US federal judge Robert Pratt temporarily blocked the state of Iowa on Monday from enforcing a state law that prohibits public schools from requiring masks. Consequently, school districts may continue to enforce their mask mandates.
Earlier this month, the ACLU of Iowa and several parents filed suit in federal court to challenge Iowa’s public school mask ban. Governor Kim Reynolds signed House File 847 into law to prevent Iowa public schools from requiring “employees, students, or members of the public” to wear face coverings on school property.
During the trial, the plaintiffs requested a Temporary Restraining Order (TRO) to prevent Iowa from enforcing the mask ban law until the court enters an order on the plaintiffs’ preliminary injunction request. Judge Pratt granted the TRO, and pointed to Plyler v. Doe stating:
In Plyler, Justice Brennan described the importance of protecting the most vulnerable class of society—innocent children—who “can affect neither their parents’ conduct nor their own status…Forcing children to bear the brunt of societal discord ‘is illogical and unjust…’” if the drastic increase in the number of pediatric COVID-19 cases since the start of the school year in Iowa is any indication of what is to come, such an extreme remedy [as the TRO] is necessary to ensure that the children involved in this case are not irreparably harmed.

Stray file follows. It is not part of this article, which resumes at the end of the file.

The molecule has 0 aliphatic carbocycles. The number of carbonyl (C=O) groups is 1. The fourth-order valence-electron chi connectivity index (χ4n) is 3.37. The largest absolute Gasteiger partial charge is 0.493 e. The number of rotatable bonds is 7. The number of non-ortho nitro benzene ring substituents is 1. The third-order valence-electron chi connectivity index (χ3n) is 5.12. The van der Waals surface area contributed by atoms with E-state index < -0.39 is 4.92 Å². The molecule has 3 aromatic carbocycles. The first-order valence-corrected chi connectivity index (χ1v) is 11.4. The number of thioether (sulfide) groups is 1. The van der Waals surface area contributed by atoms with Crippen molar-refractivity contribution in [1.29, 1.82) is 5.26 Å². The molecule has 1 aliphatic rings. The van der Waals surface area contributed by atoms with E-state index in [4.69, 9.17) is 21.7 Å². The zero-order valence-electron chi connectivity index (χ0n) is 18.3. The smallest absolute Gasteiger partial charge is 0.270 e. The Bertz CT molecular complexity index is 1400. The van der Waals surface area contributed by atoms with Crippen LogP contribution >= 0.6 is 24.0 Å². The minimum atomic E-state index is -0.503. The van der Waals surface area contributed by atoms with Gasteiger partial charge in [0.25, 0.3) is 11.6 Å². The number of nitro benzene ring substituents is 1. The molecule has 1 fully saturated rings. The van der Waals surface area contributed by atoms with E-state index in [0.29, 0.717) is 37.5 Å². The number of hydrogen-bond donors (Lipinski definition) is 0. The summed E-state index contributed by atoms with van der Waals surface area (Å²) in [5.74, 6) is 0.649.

Thus, the court enjoined the state from restricting public school discretion to mandate masks.
Recently, a trend has emerged wherein states are attempting to ban public schools from requiring masks on school property. Last week, a judge blocked Florida Governor Ron DeSantis from banning masks in public schools. That judge found that the mask mandate even satisfied strict scrutiny. In Missouri, the Attorney General Eric Schmitt filed suit challenging local public school authority to require masks, while the Texas Supreme Court ruled in favor of Governor Greg Abbott allowing him to ban a Dallas school district from requiring masks. Nevertheless, the Dallas school district has openly defied the ruling, and consequently Abbott’s order, stating that it would continue to require masks.
The US Department of Education has responded to this trend by investigating five states to determine whether their mask bans violate the Rehabilitation Act of 1973. Iowa is one of the states being investigated.
After the court granted the TRO, the ACLU tweeted that it believes this decision “sends a message to states across the country that they cannot put politics over the rights and safety of students with disabilities.”